RTTNews - Tuesday, the Bank of Japan retained its key interest rate as expected and also maintained its cautious assessment about the economy.

The Policy Board of the BoJ unanimously decided to retain the uncollateralized overnight call rate at 0.1%. The last change in rate was a 0.10% cut in interest rates in the December 2008 meeting. Today, the central bank refrained from announcing more unconventional measures.

Last month, the central bank had decided to extend the unconventional measures by three months to December. The BoJ had also lowered its fiscal 2009 real GDP estimate to minus 3.4% from minus 3.1% estimated in April.

The central bank currently holds the view that Japan's economic conditions have stopped worsening. Exports and production are picking up. While, public investment showed an increasing trend, business fixed investment is declining sharply, mirroring weak corporate profits.

Private consumption remained generally weak in amidst worsening employment and income situation. Although, financial conditions remained tight, it continued to show signs of improvement.

Due to lower prices of petroleum products from high levels seen a year earlier and considerable slack persisting in the economy, the CPI excluding fresh food declined on an annual basis.

Annual fall in the CPI is likely to accelerate for the time being, the central bank added. But, assuming that medium-to long-term inflation expectations remain stable, the rate of decline in the CPI is forecast to moderate from the second half of fiscal 2009 as the effects of the variations in petroleum product prices abate.

The central bank sees prospects for Japan's economy returning to a sustainable growth path with price stability in the longer run, provided these development continue. However, the outlook is attended by a significant level of uncertainty stemming mainly from developments in overseas economies and global financial markets, the report said.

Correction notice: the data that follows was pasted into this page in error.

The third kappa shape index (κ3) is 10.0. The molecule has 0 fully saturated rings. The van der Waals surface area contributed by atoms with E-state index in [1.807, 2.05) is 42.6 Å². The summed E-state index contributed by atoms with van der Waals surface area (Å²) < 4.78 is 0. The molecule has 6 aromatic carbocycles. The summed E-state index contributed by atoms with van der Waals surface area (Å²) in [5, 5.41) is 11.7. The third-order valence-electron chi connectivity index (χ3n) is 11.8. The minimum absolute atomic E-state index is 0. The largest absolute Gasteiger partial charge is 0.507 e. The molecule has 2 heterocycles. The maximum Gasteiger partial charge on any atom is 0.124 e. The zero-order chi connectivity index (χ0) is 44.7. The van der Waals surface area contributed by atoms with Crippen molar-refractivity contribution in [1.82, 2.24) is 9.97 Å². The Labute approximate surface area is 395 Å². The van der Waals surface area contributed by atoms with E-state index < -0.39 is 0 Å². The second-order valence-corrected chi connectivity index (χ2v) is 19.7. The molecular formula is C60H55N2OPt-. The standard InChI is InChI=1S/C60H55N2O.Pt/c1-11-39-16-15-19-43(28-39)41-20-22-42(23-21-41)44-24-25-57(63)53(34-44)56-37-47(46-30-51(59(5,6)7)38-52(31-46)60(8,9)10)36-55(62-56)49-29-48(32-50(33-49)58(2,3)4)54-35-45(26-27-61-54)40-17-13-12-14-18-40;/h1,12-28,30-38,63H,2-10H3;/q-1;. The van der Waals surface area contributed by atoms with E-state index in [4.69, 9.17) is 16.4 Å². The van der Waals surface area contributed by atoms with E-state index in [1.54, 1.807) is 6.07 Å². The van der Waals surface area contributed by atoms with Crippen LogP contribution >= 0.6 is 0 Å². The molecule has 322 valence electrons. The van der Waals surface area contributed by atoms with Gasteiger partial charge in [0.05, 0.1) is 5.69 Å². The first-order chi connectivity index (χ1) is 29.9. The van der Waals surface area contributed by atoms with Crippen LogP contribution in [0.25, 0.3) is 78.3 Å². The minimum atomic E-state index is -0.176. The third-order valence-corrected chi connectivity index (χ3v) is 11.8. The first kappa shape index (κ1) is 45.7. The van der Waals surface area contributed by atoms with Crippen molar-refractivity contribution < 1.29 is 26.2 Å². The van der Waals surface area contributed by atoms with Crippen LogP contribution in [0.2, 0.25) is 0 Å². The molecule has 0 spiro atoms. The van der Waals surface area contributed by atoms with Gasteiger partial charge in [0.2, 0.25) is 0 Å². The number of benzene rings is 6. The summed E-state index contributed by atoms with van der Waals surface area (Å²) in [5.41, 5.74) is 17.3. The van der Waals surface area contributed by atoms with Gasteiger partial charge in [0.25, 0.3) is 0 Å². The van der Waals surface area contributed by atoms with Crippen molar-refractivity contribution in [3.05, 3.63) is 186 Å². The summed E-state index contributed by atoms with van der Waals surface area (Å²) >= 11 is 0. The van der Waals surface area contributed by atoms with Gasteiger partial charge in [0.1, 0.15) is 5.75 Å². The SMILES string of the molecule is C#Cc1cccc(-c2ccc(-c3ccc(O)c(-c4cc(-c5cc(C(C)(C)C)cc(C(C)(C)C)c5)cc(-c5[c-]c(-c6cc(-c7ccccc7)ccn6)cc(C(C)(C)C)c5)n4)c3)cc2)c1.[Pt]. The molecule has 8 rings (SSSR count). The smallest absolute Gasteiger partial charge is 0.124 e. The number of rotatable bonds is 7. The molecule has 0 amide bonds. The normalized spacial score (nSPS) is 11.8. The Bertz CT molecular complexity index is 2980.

The BoJ projects the economy to start recovering from the second half of fiscal 2009. This recovery would be underpinned partly by the positive effects of measures to stabilize the financial system and of fiscal and monetary policy measures, as well as by a recovery in overseas economies and improvements in global financial markets conditions.

According to the Policy Board, risk factors in economic activity are the continued downside risks to the economy developing from both future global financial and economic situation, alteration in medium to long-term expectations of firms and financial conditions in local economy. With respect to prices, the central bank finds the possibility of inflation declining more than expected, provided the downside risks to the economy materialize or medium to long term inflation expectations ease.

Paying attention for the time being to the downside risks to economic activity and prices, the central bank said it will continue to exert utmost efforts to facilitate the return of the economy to a sustainable growth path with price stability.

In a monthly economic report released today, the Cabinet Office left its economic assessment unchanged in August after upgrading it for three straight months. The government said the economy is showing signs of picking up recently. Further, the economy is expected to improve in the months ahead. At the same time, employment situations and capital spending are set to continue its worsening trend.

Elsewhere, a monthly survey released by the Cabinet Office showed that consumer confidence in July strengthened to 39.7 from 38.1 in June and households' confidence stood at 39.4, up from 37.6 in June.

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